Cervical Spine Trauma

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We would all like to thank Dr. Richard C. Schafer, DC, PhD, FICC for his lifetime commitment to the profession. In the future we will continue to add materials from RC’s copyrighted books for your use.

This is Chapter 4 from RC’s best-selling book:

“Chiropractic Posttraumatic Rehabilitation”

These materials are provided as a service to our profession. There is no charge for individuals to copy and file these materials. However, they cannot be sold or used in any group or commercial venture without written permission from ACAPress.


The cervical spine provides musculoskeletal stability and supports for the cranium, and a flexible and protective column for movement, balance adaptation, and housing of the spinal cord and vertebral artery. It also allows for directional orientation of the eyes and ears. Nowhere in the spine is the relationship between the osseous structures and the surrounding neurologic and vascular beds as intimate or subject to disturbance as it is in the cervical region.


Whether induced by trauma or not, cervical subluxation syndromes may be reflected in total body habitus. IVF insults and the effects of articular fixations can manifest throughout the motor, sensory, and autonomic nervous systems. Many peripheral nerve symptoms in the shoulder, arm, and hand will find their origin in the cervical spine, as may numerous brainstem disorders.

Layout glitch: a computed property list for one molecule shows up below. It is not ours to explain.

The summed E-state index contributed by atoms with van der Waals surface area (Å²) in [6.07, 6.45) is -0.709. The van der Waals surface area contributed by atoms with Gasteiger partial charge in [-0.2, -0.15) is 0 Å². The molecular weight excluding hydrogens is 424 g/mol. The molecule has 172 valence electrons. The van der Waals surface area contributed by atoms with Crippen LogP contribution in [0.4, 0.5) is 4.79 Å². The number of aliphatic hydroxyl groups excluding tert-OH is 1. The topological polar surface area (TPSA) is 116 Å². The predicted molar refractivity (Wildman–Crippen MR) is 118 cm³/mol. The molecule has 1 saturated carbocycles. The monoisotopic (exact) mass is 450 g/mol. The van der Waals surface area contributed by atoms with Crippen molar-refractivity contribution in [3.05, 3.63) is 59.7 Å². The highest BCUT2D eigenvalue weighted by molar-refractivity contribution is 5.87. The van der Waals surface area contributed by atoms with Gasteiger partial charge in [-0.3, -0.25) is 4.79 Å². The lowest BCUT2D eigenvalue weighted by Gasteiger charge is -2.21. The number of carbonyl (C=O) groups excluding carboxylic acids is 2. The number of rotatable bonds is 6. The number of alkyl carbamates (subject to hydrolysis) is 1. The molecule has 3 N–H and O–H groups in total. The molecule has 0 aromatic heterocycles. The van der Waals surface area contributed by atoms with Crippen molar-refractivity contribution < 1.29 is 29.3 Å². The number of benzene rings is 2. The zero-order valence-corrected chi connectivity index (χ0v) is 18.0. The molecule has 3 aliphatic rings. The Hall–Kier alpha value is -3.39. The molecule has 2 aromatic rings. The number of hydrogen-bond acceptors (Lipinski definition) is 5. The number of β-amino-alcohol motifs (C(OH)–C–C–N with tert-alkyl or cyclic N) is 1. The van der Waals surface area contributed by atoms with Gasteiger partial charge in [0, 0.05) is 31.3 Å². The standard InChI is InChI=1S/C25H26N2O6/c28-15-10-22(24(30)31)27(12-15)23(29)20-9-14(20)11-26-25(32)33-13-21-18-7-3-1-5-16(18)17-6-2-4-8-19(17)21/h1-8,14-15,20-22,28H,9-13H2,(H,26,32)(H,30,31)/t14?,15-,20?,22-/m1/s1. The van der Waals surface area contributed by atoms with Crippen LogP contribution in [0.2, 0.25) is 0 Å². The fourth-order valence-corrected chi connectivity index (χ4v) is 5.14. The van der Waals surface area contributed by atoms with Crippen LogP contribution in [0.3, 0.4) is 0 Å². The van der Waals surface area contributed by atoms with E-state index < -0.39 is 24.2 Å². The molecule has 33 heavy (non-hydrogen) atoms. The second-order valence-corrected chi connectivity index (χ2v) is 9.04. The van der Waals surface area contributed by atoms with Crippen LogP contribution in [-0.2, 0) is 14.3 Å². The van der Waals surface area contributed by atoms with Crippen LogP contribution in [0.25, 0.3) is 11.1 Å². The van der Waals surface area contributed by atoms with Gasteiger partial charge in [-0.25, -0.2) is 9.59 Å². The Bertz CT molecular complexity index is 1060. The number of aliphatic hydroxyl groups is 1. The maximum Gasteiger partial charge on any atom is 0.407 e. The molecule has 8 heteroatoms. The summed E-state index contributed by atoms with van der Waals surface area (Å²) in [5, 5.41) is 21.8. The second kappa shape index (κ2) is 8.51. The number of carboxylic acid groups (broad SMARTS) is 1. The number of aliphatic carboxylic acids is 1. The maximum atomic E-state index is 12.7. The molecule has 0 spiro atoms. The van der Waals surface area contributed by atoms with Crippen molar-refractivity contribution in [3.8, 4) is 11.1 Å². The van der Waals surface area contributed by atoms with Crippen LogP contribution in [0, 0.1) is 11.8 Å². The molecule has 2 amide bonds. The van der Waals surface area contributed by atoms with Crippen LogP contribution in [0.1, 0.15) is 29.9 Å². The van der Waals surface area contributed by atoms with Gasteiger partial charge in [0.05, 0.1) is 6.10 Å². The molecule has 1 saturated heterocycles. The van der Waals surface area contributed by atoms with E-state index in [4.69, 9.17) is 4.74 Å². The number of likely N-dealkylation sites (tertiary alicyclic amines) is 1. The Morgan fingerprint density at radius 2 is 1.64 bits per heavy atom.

Cervical spine injuries can be classified as

(1) mild (eg, contusions, strains);

(2) moderate (eg, subluxations, sprains, occult fractures, nerve contusions, neurapraxias);

(3) severe (eg, axonotmesis, dislocation, stable fracture without neurologic deficit); and

(4) dangerous (eg, unstable fracture-dislocation, spinal cord or nerve root injury).

Spasm of the sternocleidomastoideus and trapezius can be due to strain or irritation of the sensory fibers of the spinal accessory nerve as they exit with the C2—C4 spinal nerves. The C1 and C2 nerves are especially vulnerable because they do not have the protection of an IVF. Radicular symptoms are rarely evident unless an IVD protrusion or herniation is present.


Because of its great mobility and relatively small structures, the cervical spine is the most frequent site of severe spinal nerve injury and subluxations. A large variety of cervical contusions, Grade 1—3 strains and sprains, subluxations, disc syndromes, dislocations, and fractures will be seen as the result of trauma.

The most vulnerable segments to injury are the axis and C5—C6 according to accident statistics. Surprisingly, the atlas is the least involved of all cervical vertebrae. In terms of segmental structure, the vertebral arch (50%), vertebral body (30%), and IVD (30%) are most commonly involved in severe cervical trauma. While the anterior ligaments are only involved in 2% of injuries, the posterior ligaments are involved in 16% of injuries.